2010 Census estimates slower population growth, more minorities
Data that has been released ahead of the 2010 U.S. Census statistics reveals that the overall population of the United States is reaching its slowest growth in 70 years, while the growth of minority groups, especially Hispanics, is hitting an all-time high.
According to the Burlington Free Press, the overall U.S. population is estimated to be between 305.7 million and 312.7 million, compared to 281.4 million in 2000. Experts estimate that the official count will be below 308.7 million, which places U.S. growth at about 9 percent, down from 13.2 percent between 1990 and 2000, making it the lowest increase since 1940 and the Great Depression era, the news source reports.
Meanwhile, the Hispanic-American population is on the rise. The U.S. Census Bureau forecasts that with more than 45 million Hispanics in the United States, twice the amount 20 years ago, current minority groups may actually be the majority by 2050.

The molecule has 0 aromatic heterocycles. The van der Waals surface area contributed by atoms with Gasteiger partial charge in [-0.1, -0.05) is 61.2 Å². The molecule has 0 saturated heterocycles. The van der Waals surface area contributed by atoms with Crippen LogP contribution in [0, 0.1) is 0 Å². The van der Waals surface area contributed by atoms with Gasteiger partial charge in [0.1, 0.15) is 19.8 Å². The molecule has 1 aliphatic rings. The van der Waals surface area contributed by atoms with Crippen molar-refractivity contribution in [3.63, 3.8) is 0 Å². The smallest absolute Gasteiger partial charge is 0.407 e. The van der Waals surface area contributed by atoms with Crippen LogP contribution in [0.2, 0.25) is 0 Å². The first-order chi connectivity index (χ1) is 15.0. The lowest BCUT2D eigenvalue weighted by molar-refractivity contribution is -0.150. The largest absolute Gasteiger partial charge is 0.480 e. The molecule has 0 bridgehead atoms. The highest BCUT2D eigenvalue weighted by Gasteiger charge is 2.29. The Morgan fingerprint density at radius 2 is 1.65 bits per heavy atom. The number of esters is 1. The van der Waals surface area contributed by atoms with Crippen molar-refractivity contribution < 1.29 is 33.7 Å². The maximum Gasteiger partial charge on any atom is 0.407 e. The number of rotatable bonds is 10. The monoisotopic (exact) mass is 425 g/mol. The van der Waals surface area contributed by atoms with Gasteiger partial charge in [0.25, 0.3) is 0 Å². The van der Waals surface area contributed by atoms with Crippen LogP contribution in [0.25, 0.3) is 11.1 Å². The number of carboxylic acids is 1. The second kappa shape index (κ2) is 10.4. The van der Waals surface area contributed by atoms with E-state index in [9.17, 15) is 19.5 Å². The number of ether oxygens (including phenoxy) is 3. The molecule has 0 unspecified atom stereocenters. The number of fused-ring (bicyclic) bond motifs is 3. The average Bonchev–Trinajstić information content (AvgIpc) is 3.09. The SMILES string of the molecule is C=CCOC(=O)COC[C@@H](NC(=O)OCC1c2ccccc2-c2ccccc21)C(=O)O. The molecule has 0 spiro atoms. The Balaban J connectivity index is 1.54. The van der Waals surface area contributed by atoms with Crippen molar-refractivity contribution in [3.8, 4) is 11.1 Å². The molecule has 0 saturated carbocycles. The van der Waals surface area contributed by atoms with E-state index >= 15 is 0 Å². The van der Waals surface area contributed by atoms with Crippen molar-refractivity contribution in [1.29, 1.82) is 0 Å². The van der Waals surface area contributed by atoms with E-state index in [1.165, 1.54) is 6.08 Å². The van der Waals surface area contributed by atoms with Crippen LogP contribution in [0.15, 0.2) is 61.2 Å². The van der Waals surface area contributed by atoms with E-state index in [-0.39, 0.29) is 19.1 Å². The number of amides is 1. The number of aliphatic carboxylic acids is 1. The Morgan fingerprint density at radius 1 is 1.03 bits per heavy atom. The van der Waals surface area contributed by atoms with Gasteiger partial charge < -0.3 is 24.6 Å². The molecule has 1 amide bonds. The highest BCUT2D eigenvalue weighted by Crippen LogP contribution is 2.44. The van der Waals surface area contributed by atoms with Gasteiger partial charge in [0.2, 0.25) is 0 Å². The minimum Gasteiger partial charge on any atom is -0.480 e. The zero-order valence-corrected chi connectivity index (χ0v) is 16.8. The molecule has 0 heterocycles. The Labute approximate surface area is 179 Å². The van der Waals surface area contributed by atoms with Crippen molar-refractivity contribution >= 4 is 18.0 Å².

There also appears to be a noticeable population shift to Southern and Western states that may result in the gain of more congressional seats for traditionally Republican states, most notably Texas. This will have a significant impact on the 2012 electoral vote, reports CNN.com.
According to the news source, Texas is projected to win four congressional seats, Florida to gain two and Arizona, Georgia, Nevada, South Carolina, Utah and Washington may each gain one seat. Ohio and New York may each lose two seats while Illinois, Iowa, Louisiana, Massachusetts, Michigan, Missouri, New Jersey and Pennsylvania could each lose one.
The United States is growing considerably faster than other developed nations. France, England and China all had growth percentage rates lower than the U.S., Japan's remained the same and Germany's is declining, the news source reports.
The official 2010 U.S. Census data will be released Tuesday. The Census is conducted once every 10 years and is used to allocate resources among communities as well as to redistribute House seats among the states, determining the political landscape.